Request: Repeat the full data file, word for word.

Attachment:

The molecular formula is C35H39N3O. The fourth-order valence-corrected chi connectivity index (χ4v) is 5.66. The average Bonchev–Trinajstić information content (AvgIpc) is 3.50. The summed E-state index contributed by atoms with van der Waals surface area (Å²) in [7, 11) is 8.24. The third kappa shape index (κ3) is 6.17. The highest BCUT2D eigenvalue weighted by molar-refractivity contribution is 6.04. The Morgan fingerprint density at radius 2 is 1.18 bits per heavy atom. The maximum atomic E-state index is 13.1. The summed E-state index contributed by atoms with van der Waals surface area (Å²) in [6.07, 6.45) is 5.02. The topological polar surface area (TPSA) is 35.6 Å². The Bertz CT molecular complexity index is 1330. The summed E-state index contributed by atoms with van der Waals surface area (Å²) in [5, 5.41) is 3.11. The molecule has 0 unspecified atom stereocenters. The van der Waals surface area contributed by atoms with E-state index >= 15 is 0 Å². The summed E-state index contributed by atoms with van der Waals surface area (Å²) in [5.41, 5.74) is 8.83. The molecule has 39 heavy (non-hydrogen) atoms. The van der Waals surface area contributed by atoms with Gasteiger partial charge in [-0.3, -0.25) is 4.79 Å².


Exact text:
The molecular formula is C35H39N3O. The fourth-order valence-corrected chi connectivity index (χ4v) is 5.66. The average Bonchev–Trinajstić information content (AvgIpc) is 3.50. The summed E-state index contributed by atoms with van der Waals surface area (Å²) in [7, 11) is 8.24. The third kappa shape index (κ3) is 6.17. The highest BCUT2D eigenvalue weighted by molar-refractivity contribution is 6.04. The Morgan fingerprint density at radius 2 is 1.18 bits per heavy atom. The maximum atomic E-state index is 13.1. The summed E-state index contributed by atoms with van der Waals surface area (Å²) in [6.07, 6.45) is 5.02. The topological polar surface area (TPSA) is 35.6 Å². The Bertz CT molecular complexity index is 1330. The summed E-state index contributed by atoms with van der Waals surface area (Å²) in [5, 5.41) is 3.11. The molecule has 0 unspecified atom stereocenters. The van der Waals surface area contributed by atoms with E-state index >= 15 is 0 Å². The summed E-state index contributed by atoms with van der Waals surface area (Å²) in [5.41, 5.74) is 8.83. The molecule has 39 heavy (non-hydrogen) atoms. The van der Waals surface area contributed by atoms with Gasteiger partial charge in [-0.3, -0.25) is 4.79 Å².